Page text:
Where Have All The Western Bumblebees Gone? One Entomologist Goes Searching

Jun 15, 2018

Over the next few weeks, we're going to take you on a tour of some of our favorite public lands.  

Most people visit Curt Gowdy State Park in Southeastern Wyoming for the world-class mountain biking, reservoirs filled with rainbow trout, and hikes through steep granite formations.

But entomologist Christy Bell comes for the bees.

"It's amazing. I love fieldwork!" Bell said.

She added that it's hard to imagine doing her research without the abundant public lands in our region.

"It would be extremely more difficult because we would have to rely on private landowners allowing us on their land," she said.

Like all entomologists, Bell has to collect her specimen in order to study it. Last summer she set up bee traps on public lands across Western Wyoming. This summer her attention is on Eastern Wyoming.

"We'll have some 12 or 15 hours days," Bell described. "And it's exhausting, but oh god, just being out here and hanging out with bees, it's so worth it. I love it. It's my favorite thing!

Bell is trying to figure out where the elusive and possibly endangered western bumblebee lives in the region. It used to be found in a number of Western states, but not anymore.

Bell said, "There have been populations found in Rockies, and they seem pretty stable, but nobody has looked for this bee in Wyoming.

That is except for her. She said she found a few healthy-seeming populations in Western Wyoming. Now it's Eastern Wyoming's turn.

We doused ourselves in sunscreen and bug spray and walked through a low-lying meadow towards rolling hills green with spring rain. The sun was out and so was the wind, as we trekked up a hill towards Bell's first trap.

"So, we set out three sets of traps at each site," Bell said. "And I kind of try to get them in different areas, so this one is on a hillside surrounded by a lot of mountain mahogany. The ones down there are a little bit more in the streambed area. And then the third set is over there in the trees."

The trap is three plastic cups zip-tied to a steel stake that's stuck into the ground. It's easy to spot, and that's by design. The cups are painted bright blue and neon yellow to look like wildflowers so they'll attract the bees. But when the insect lands in the cup, they're trapped in diluted soapy water.

"Oh, we've got a bee in this one," Bell said as she looked inside the trap. There were also moths, butterflies, spiders, and some flies. Bell used a coffee filter to dump the water out of the cup without losing any of the bugs.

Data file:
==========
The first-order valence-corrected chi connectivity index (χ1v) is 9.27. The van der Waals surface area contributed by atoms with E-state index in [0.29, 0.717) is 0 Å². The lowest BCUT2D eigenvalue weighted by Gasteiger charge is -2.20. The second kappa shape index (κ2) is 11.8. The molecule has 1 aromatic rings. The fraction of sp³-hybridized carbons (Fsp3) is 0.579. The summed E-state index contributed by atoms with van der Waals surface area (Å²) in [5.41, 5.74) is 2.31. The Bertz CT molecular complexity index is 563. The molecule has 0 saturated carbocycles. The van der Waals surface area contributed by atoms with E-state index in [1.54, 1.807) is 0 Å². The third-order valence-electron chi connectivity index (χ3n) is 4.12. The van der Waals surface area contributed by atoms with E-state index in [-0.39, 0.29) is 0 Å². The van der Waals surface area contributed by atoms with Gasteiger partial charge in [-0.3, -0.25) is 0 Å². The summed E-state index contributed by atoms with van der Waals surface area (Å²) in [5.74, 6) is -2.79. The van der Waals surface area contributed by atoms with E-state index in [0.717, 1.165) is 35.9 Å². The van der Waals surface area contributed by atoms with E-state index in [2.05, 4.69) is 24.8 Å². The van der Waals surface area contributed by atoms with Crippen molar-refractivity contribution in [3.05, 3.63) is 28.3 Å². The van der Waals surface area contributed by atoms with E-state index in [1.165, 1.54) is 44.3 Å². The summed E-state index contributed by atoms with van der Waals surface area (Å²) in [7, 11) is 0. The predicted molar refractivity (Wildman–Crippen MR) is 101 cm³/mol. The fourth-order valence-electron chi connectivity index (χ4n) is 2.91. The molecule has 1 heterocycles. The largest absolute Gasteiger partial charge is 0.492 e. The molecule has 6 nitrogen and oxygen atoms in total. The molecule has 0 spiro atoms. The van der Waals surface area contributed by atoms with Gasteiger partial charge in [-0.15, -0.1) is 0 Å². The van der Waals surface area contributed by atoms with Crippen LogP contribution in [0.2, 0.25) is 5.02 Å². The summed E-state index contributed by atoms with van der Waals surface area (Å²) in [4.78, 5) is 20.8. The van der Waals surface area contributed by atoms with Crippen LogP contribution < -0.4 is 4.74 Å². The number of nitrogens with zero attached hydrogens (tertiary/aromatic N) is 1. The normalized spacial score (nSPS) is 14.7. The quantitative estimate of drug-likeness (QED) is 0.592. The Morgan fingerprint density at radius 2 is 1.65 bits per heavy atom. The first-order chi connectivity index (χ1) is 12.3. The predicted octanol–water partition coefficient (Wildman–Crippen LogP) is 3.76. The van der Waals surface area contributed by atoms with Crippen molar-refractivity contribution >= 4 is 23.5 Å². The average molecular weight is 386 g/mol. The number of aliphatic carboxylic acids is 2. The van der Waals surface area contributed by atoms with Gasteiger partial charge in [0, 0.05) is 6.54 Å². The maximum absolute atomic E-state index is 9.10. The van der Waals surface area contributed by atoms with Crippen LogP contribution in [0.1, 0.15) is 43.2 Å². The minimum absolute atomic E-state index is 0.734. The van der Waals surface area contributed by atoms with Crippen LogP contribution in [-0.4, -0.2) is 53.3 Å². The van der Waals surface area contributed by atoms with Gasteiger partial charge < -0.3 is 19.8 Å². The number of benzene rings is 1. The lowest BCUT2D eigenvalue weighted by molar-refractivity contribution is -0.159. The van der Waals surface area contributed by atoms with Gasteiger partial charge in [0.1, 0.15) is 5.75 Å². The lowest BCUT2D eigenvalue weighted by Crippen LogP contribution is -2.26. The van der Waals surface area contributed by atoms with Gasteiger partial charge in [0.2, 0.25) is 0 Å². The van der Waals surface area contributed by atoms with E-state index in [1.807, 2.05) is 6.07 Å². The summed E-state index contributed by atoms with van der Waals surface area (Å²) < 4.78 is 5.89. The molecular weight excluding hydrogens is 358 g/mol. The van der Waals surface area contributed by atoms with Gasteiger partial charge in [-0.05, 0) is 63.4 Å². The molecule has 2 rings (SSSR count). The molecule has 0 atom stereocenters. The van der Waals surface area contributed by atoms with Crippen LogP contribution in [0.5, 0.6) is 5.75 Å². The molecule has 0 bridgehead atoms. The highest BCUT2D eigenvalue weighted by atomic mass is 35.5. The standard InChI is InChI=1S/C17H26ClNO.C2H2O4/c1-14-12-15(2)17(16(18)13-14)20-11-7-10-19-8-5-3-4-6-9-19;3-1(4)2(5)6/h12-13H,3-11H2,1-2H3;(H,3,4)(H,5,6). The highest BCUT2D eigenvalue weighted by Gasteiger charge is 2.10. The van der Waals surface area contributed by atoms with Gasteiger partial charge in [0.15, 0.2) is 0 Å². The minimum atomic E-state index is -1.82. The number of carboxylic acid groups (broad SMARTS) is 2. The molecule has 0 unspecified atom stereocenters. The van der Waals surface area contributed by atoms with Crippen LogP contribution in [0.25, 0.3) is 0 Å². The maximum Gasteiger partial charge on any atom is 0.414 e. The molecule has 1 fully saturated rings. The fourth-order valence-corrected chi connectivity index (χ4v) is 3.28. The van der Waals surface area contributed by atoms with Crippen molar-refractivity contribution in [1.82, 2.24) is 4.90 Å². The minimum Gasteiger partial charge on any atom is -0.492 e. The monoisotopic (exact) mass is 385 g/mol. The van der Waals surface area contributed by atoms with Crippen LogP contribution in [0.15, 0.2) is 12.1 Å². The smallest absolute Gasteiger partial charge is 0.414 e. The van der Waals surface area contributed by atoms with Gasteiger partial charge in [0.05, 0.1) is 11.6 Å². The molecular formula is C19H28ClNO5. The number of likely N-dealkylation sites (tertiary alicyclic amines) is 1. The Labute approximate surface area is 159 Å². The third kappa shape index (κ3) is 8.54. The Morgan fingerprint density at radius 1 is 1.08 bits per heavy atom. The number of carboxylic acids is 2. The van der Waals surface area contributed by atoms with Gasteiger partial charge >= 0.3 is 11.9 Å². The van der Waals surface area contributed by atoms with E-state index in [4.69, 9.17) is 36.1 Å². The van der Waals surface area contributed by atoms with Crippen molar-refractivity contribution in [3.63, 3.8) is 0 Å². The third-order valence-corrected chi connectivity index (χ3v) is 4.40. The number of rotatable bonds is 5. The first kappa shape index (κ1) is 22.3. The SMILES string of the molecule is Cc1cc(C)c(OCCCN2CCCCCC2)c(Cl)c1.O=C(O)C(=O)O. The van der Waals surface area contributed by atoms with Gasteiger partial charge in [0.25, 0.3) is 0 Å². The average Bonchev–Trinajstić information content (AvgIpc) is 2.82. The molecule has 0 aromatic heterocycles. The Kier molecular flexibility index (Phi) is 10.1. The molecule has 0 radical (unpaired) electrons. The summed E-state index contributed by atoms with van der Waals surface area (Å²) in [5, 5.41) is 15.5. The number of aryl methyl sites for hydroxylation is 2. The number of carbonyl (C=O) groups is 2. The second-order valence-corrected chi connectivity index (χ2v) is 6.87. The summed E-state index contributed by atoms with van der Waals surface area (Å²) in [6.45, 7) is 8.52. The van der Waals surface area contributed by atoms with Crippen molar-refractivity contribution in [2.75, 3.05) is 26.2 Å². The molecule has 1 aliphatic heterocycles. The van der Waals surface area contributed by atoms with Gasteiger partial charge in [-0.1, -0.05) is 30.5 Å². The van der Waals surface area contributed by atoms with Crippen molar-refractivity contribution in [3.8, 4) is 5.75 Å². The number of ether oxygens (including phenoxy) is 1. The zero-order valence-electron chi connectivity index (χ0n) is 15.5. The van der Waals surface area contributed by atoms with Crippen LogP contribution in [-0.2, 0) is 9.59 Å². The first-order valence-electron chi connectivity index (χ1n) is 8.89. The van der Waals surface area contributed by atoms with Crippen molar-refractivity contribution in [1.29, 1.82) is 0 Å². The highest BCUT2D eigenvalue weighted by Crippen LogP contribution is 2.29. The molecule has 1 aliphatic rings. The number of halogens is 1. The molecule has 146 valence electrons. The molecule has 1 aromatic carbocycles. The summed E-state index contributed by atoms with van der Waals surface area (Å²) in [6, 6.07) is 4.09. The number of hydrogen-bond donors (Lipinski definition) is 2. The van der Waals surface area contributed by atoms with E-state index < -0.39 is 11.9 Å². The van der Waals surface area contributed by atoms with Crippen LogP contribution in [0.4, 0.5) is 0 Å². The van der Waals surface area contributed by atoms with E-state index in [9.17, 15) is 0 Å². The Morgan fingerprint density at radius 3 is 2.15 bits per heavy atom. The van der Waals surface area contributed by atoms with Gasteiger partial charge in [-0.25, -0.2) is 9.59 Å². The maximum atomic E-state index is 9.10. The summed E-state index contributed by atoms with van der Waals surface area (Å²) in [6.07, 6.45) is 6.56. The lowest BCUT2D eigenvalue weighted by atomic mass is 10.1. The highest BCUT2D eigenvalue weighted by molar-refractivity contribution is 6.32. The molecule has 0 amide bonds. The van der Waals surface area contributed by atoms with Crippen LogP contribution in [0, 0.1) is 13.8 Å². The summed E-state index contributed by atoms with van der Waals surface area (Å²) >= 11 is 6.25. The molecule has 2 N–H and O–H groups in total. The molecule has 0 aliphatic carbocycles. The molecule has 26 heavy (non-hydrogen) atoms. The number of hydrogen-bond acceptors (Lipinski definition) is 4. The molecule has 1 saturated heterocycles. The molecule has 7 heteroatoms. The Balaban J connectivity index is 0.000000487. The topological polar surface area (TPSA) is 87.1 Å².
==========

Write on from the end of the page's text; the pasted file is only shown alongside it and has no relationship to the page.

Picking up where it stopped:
"It's really, really fancy scientific stuff right here," she joked.

If the bees aren't already dead in the soapy water they soon are when Bell packs them into labeled containers with cyanide. We headed off towards her next trap when a bumblebee whizzed by us. Bell was quick and caught it with her insect net.

It was huge, maybe the size of a quarter, and Bell wondered if it was her bee-the western bumble.

Next, she grabbed a clear vial out of her fanny pack and used the slack in the net to guide the bee into the tube. Then she held it up to the light and took a closer look.

"Ugh, this is not my bee!" she said and explained how she knew. "Western bumblebees have really pale white fur on the very ends of their abdomen. As you can see her stripe on the abdomen is yellow with some black behind it."

After taking a bunch of photos of the bee, she let it go. Bell will go through this process over and over again this summer—trapping, collecting, and identifying bees. And almost all of her work will take place on public land like Curt Gowdy State Park.

Eventually, Bell's work will help inform U.S. Fish and Wildlife Services as they decide whether to put the western bumblebee on the endangered species list. In the meantime, Bell said she's just happy to be outside.

"The places that I get to go to, [and] the things that I get to see are just phenomenal," she said.

This story was produced by the Mountain West News Bureau, a collaboration between Wyoming Public Media, Boise State Public Radio in Idaho, Yellowstone Public Radio in Montana, KUER in Salt Lake City and KRCC and KUNC in Colorado.